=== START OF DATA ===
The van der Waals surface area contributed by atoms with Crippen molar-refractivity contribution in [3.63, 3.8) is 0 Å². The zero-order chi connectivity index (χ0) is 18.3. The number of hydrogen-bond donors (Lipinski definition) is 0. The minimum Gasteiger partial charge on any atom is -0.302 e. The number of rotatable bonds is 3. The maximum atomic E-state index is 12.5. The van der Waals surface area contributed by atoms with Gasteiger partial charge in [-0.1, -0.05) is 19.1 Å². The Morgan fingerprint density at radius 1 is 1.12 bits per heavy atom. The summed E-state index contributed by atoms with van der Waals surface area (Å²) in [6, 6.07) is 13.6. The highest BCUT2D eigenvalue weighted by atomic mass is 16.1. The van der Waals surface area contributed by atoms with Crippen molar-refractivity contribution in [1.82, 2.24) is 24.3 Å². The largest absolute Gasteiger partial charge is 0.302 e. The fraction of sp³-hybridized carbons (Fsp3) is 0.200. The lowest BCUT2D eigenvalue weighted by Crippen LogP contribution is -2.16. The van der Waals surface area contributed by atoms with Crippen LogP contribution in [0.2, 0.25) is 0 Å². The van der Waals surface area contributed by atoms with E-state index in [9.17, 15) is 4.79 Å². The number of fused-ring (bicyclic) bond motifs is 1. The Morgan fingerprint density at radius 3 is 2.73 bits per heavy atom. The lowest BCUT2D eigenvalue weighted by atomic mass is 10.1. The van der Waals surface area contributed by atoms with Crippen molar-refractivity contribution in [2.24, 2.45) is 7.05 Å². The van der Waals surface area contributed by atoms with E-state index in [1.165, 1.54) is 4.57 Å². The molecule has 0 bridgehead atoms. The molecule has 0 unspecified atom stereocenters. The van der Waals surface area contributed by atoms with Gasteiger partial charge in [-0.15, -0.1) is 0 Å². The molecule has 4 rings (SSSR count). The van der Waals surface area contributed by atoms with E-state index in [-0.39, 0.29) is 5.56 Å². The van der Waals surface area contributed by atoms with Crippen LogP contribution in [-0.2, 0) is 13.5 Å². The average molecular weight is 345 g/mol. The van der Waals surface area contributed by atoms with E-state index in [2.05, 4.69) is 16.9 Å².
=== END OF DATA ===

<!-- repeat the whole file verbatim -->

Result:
The van der Waals surface area contributed by atoms with Crippen molar-refractivity contribution in [3.63, 3.8) is 0 Å². The zero-order chi connectivity index (χ0) is 18.3. The number of hydrogen-bond donors (Lipinski definition) is 0. The minimum Gasteiger partial charge on any atom is -0.302 e. The number of rotatable bonds is 3. The maximum atomic E-state index is 12.5. The van der Waals surface area contributed by atoms with Gasteiger partial charge in [-0.1, -0.05) is 19.1 Å². The Morgan fingerprint density at radius 1 is 1.12 bits per heavy atom. The summed E-state index contributed by atoms with van der Waals surface area (Å²) in [6, 6.07) is 13.6. The highest BCUT2D eigenvalue weighted by atomic mass is 16.1. The van der Waals surface area contributed by atoms with Crippen molar-refractivity contribution in [1.82, 2.24) is 24.3 Å². The largest absolute Gasteiger partial charge is 0.302 e. The fraction of sp³-hybridized carbons (Fsp3) is 0.200. The lowest BCUT2D eigenvalue weighted by Crippen LogP contribution is -2.16. The van der Waals surface area contributed by atoms with Crippen LogP contribution in [0.2, 0.25) is 0 Å². The van der Waals surface area contributed by atoms with E-state index in [9.17, 15) is 4.79 Å². The number of fused-ring (bicyclic) bond motifs is 1. The Morgan fingerprint density at radius 3 is 2.73 bits per heavy atom. The lowest BCUT2D eigenvalue weighted by atomic mass is 10.1. The van der Waals surface area contributed by atoms with Crippen molar-refractivity contribution in [2.24, 2.45) is 7.05 Å². The van der Waals surface area contributed by atoms with E-state index in [1.165, 1.54) is 4.57 Å². The molecule has 0 bridgehead atoms. The molecule has 0 unspecified atom stereocenters. The van der Waals surface area contributed by atoms with Gasteiger partial charge in [-0.15, -0.1) is 0 Å². The molecule has 4 rings (SSSR count). The van der Waals surface area contributed by atoms with E-state index in [-0.39, 0.29) is 5.56 Å². The van der Waals surface area contributed by atoms with Crippen LogP contribution in [-0.2, 0) is 13.5 Å². The average molecular weight is 345 g/mol. The van der Waals surface area contributed by atoms with E-state index in [2.05, 4.69) is 16.9 Å².